Train a child in the way he should go,
and when he is old he will not turn from it.
You probably don’t know that 30 pounds ago I used to be a mountain climber. Climbing took me all around the world and I was fortunate to be on 5 peaks more than 20,000’ feet high. I say fortunate, because as a self-taught mountain climber there were many times God could have taken me home.
One of the first climbs I helped to lead was the Grand Teton in Wyoming. I was climbing with my roommate from college. I remember I was leading a 150’ pitch from a ledge overlooking several thousand feet of exposure. If you fell, it wasn’t a question of if you would die, it was a question of if they would find body parts.
Now I thought I was a mountain climber. I thought I knew what it meant to lead a climb. I even had the chalks and slings to fix the route. I started up the pitch putting protection or anchors in about every 20 feet. The lead climber drags the rope up the climb, places anchors in the rock and clips the rope into the protection. Then, if you fall the anchors along with the belay from your partner should stop you from falling off the mountain. After 30 minutes of climbing my partner who was belaying from the other end yelled, “Rope.” I had reached the end of the rope and when I looked down at the top of my partner’s head, to my horror I saw that every piece of protection had come lose. My anchors had popped out.
I was 150 feet above a three thousand foot drop off and my only protection from dismemberment was my partner 150 feet below.
In that instance I was faced with the fact, maybe I shouldn’t claim to be a mountain climber just yet. Maybe I need more training if I’m going to live to be a mountain climber.
The consequences of my misguided leading could have been severe, even fatal.
I’ve lost track of the number of older parents and grandparents who have approached me at Family Time Training and said to me with sadness in their eyes, “I raised my kids in the church. They no longer go and my grandchildren aren’t even being raised in the faith.” Then they’ll say with a glimmer of hope, “But I’m clinging to God’s promise, ‘Train a child in the way he should go, and when he is old he will not depart from it.’”
Is it possible to train a child in the faith and see them choose not to follow Jesus?
It is possible not to train a child in the faith and see them choose to follow Jesus?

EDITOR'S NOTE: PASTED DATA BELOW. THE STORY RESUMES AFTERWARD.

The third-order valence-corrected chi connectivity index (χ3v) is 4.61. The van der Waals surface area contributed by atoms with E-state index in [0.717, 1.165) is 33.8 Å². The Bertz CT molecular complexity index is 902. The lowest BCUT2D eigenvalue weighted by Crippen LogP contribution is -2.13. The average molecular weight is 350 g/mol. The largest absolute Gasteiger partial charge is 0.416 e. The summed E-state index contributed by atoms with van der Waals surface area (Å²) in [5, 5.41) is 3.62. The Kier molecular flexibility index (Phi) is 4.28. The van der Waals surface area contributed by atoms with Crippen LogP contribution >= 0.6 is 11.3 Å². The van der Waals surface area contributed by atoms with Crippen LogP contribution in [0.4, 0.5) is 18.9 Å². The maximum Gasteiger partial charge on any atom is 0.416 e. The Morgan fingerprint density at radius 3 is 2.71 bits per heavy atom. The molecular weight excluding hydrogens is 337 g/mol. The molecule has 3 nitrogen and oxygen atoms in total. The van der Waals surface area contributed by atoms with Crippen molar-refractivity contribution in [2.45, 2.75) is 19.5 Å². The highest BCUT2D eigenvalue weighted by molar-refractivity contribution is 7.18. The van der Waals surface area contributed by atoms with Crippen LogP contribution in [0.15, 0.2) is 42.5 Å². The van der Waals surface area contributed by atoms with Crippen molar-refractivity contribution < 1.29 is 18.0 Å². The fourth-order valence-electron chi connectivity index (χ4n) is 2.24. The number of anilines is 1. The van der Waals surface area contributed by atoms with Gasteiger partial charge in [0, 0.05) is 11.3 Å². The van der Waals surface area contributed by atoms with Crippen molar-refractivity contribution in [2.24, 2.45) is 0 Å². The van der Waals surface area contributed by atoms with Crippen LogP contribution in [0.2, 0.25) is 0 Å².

However, I believe we are asking the wrong question in relationship to Proverbs 22:6. The question I believe we need to address is “Are we really training children in the way they should go?” Taking kids to church and saying prayer at meal time is a nice start, but it is very clearly not God’s plan for anchoring our children in the faith. God’s plan is family as the primary spiritual teacher, spiritual training taking place 24/7 while the church providing support.
God commanded our forefathers to teach their children the law, so the next generation would know them. Even the children yet to be born and they in turn would teach their children. (Psalm 78:5)
The family is the primary source of spiritual training, not the church.
These commandments that I give you today are to be upon your hearts. Impress them on your children. Talk about them as you sit at home, when you walk along the road, as you lie down and when you get up. (Deuteronomy 6:7)
Spiritual training takes place 24/7, not just one or two hours on a Sunday morning.
On the Grand Teton, I was clinging to a rope that was offering just a little protection from fatal consequences and I didn’t even know it until it was almost too late! To a parent whose child is not following the faith, Proverbs 22:6 is like their rope. The question is, “Is the rope anchored to the Rock?”
Are we training up children—family as primary and spiritual training 24/7—in the way they should go?
By Kirk Weaver
Husband to Trudi
Dad to two
1 Corinthians 13 Parenting Team Member
Founder and Executive Director of Family Time Training